Fashion entrepreneurs can from this week take part in a new programme to support start-ups, which will see former NatWest bank branches transformed into ‘business accelerator hubs’.
The scheme, launched this week, is an extension of the Entrepreneurial Spark programme, which has supported the setting up of several new fashion businesses in Scotland. As part of this, mentoring hubs were introduced in Edinburgh, Glasgow and Ayrshire in conjunction with RBS.
Entrepreneurial Spark has now teamed up with NatWest to rollout the programme in England, Wales and Northern Ireland, with the first hub set to open in Birmingham early next year. Once it is fully in place, business hubs will be located in Birmingham, Bristol, Cardiff, Leeds, Manchester and Belfast.
Start-up businesses are now able to apply to be part of the initiative. Successful applicants will be granted free space in the new hubs for up to 18 months, backed up with business mentoring and support as they develop their concepts, with an opportunity to pitch their businesses to potential investors.
One of the businesses to go through the programme in Scotland, boxer short brand Dick Winters, has since been signed up by House of Fraser, which will begin selling the underwear online and in three of its department stores from October.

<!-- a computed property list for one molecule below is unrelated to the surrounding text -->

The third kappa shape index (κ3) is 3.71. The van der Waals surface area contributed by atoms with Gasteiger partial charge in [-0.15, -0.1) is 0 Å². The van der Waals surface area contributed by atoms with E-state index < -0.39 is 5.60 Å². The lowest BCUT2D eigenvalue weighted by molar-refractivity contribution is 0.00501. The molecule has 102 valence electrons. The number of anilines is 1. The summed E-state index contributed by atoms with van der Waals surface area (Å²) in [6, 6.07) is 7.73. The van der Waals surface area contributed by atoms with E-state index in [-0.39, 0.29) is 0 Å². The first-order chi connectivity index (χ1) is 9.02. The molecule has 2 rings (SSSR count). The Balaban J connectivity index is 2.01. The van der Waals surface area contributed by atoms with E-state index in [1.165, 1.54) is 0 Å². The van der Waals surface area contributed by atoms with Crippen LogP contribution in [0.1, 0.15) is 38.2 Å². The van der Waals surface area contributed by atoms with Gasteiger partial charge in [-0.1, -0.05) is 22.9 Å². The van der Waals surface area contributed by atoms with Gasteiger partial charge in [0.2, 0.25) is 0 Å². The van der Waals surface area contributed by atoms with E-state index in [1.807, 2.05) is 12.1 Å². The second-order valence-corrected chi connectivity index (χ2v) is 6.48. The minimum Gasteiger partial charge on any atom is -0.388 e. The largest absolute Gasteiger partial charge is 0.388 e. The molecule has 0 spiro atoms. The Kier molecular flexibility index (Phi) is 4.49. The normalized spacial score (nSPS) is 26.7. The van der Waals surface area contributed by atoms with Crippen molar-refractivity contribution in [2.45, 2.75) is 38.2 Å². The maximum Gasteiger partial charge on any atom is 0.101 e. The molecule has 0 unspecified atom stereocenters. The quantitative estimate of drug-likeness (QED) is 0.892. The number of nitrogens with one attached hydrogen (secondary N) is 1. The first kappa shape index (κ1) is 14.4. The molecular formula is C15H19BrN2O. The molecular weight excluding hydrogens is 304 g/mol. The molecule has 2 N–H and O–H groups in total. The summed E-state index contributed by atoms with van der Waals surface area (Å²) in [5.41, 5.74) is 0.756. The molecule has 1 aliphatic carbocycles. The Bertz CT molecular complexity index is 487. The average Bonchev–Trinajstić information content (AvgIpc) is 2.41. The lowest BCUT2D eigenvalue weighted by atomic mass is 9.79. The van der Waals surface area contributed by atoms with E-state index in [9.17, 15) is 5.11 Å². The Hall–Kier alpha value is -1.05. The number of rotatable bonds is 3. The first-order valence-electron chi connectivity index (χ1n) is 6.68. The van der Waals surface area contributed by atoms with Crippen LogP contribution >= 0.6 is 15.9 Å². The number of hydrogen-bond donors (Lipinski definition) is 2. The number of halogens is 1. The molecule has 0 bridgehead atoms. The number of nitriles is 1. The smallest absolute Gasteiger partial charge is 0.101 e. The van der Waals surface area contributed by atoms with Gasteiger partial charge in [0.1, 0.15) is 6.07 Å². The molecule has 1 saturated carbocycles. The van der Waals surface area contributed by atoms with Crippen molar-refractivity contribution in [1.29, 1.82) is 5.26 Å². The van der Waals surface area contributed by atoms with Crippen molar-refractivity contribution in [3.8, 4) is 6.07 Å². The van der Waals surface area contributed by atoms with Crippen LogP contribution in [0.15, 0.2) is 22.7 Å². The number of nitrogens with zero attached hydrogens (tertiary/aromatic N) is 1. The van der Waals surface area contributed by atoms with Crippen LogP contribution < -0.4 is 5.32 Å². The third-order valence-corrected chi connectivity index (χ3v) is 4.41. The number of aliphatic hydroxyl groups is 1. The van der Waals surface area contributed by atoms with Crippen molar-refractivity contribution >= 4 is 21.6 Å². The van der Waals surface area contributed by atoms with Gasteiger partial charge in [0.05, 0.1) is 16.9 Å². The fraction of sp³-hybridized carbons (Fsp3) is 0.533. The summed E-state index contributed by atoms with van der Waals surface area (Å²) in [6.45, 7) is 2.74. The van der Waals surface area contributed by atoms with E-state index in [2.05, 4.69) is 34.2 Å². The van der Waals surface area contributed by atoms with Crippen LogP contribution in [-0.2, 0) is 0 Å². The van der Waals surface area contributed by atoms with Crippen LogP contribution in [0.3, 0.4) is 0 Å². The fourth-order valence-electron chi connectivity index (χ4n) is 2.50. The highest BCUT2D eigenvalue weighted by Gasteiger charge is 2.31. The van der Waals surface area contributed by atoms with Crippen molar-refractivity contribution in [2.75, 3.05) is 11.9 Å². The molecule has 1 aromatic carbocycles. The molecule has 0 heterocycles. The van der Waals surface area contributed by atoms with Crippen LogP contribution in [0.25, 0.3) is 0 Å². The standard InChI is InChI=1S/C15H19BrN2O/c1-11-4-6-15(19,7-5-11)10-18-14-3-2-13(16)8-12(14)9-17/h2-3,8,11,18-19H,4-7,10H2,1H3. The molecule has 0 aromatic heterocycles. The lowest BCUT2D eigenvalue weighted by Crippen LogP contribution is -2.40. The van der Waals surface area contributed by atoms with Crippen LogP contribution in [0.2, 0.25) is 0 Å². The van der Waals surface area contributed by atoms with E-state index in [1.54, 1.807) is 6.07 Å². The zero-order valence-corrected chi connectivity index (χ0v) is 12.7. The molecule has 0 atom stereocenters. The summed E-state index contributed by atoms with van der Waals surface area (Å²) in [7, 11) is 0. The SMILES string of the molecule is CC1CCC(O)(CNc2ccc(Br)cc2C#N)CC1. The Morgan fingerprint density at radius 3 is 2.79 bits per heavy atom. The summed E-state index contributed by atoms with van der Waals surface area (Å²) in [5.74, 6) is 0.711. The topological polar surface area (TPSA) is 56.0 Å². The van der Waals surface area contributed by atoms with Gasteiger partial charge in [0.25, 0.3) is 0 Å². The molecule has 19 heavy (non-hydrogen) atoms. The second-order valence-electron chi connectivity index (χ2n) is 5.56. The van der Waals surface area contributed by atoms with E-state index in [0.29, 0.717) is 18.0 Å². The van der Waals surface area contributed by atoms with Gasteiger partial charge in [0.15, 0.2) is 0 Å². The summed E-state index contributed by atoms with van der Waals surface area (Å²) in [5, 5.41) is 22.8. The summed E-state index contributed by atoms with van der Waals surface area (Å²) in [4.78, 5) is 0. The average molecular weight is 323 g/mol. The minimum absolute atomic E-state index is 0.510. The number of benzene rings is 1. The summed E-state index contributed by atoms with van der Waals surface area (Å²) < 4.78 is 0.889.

Dick Winters co-founders Claire Henderson and Emma Neilson were accepted into the programme last year and spent five months in the hub in Glasgow, leaving in December. In June they signed the deal with House of Fraser, which will see their products on the shelves in its Oxford Street store, in Glasgow and at the Lakeside shopping centre.
Henderson said: “It’s the kind of opportunity that money can’t buy; it was a great environment to be in with lots of like-minded people. We got great mentoring right from the get-go at a crucial time for us and it gave us all the right experience for future pitches.”
Entrepreneurial Spark chief executive Jim Duffy said: “Our work in Scotland has had a positive impact on the huge upsurge in the number of new business incorporations, and better still those who go through our programmes have an 80% survival rate, which is way above average.”